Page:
Why not wait? The twice-yearly registration change was brought in only to use the remaining letters of the alphabet before an all-new seven-digit registration system is introduced in September 2001. A V plate will look very dated and lose value, especially as a 1999 on a V, rather than a 2000 on a V. This year there were lots of incentives on S plate cars to clear stocks before the arrival of the Ts so inevitably the same will happen again with V registration models early in 2000. It is also worth waiting because new models will arrive soon. Why buy old stock, when the new improved model is just around the corner?
Organise finance: Be very clear about how you are going to pay for your car. Often it is cheaper to borrow from traditional high street lenders. Still get quotes from dealers, but often APRs and repayment periods are much more generous. Although 0 per cent offers may seem tempting they usually require a minimum 50 per cent deposit. And the repayment period is typically 12 months to two years. Also 0 per cent offers mean there is usually no negotiation on the retail price, so that means no discount.
Organise insurance: Can you afford to insure the car you are after? There are an increasing number of free insurance offers, but what happens when reality kicks in (ie a real premium) a year after the scheme runs out?
Part exchange: What are you going to do with your old car? Selling privately is a hassle, but it will get you more money than a part-exchange against a V plate model. But if you haven't the time or inclination to put it in the classifieds then make sure you know how much your car is worth. A dealer will rely on your lack of knowledge to lower the value of your car.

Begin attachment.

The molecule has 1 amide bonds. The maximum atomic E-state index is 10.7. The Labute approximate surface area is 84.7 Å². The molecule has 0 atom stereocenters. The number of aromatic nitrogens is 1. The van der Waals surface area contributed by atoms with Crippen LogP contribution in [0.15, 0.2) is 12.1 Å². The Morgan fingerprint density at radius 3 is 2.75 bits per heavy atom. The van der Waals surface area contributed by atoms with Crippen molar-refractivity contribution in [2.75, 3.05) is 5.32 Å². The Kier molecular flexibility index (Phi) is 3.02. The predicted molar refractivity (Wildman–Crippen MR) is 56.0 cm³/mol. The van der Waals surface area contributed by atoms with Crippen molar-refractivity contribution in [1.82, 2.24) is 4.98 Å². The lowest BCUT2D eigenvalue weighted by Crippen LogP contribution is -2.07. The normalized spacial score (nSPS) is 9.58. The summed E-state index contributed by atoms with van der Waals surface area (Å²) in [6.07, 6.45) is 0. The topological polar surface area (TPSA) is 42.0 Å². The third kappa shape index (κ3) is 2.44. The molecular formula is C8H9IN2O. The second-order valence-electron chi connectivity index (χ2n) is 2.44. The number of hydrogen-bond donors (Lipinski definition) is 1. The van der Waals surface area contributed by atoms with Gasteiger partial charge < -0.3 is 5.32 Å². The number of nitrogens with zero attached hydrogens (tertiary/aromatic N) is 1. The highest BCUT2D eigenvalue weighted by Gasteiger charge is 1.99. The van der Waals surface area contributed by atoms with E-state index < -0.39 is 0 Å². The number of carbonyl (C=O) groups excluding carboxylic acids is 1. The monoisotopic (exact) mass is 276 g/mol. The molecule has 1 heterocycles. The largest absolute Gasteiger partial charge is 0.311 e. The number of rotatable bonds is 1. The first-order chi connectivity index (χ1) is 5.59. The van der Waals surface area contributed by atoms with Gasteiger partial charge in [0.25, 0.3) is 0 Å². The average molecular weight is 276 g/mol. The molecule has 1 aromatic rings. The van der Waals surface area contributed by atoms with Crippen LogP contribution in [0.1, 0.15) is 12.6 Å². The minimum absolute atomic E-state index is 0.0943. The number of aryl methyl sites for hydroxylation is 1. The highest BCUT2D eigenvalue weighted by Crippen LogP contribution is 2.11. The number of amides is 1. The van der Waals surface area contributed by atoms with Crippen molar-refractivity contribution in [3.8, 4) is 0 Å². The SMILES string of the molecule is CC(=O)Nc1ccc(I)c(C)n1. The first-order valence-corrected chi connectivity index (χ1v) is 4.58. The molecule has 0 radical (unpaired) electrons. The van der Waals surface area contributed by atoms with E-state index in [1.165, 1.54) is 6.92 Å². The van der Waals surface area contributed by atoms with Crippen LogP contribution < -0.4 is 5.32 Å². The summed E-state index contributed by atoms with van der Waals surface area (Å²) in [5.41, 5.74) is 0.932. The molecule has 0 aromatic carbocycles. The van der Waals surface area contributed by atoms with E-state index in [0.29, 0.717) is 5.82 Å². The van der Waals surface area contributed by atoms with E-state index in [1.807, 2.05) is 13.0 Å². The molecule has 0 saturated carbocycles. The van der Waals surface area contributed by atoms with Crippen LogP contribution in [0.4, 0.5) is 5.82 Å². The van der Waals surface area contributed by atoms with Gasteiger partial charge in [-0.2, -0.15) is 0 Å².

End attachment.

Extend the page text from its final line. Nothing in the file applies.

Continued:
Always negotiate the new car price first, then bring in your old car. That way you will know precisely what you are paying. In most cases your old car has a trade value and this can be found in a publication such as Parker's Price Guide.
Choose the right car: You know what you want, but make sure it will hold value. Pick a strong metallic colour, which looks the same in all light. Anything bright or fashionable is likely to become unfashionable. Air- conditioning, sunroofs and alloy wheels are all good options.
Find a dealer: Only now are you ready to talk to a dealer. Spend a lot of time on the phone. It is a lot less bother than tramping around showrooms. Phone lots of dealers and sound them out about delivery, model availability and discount.
Dealing with the dealer: There is one word to a successful showroom encounter: control. Do what you want to do, not what the salesperson tries to persuade you to do.
What you want is a long test drive in the car you want, a discounted price and the freedom to leave the showroom without having made any commitment (never pay a small "holding" deposit). Walk away and you will be able to compare quotes, deals and have time to work out which deal, if any is for you.
V Day: Even new cars go wrong. The problem with the previous August rush was that new cars were not always very well prepared because of the sheer weight of numbers and problem cars slipped through. And new cars can be damaged in transit.
Also vehicles can arrive at the showroom in the wrong colour and with less equipment than you ordered. So on V day be equally vigilant and set aside plenty of time to look carefully around your new purchase. You might be exhausted, so get a keen-eyed and dispassionate friend to help check the vehicle carefully for damage or faults. The dealer should be able to supply a copy of the original PDI (pre-delivery inspection) checklist. If you are really paranoid, then motoring organisations such as the AA, RAC and vehicle inspection company ABS will do these checks for a fee.
If the fault is minor, like a loose piece of trim, insist it be sorted. If major, like an oil leak, or incorrect colour, reject the car immediately.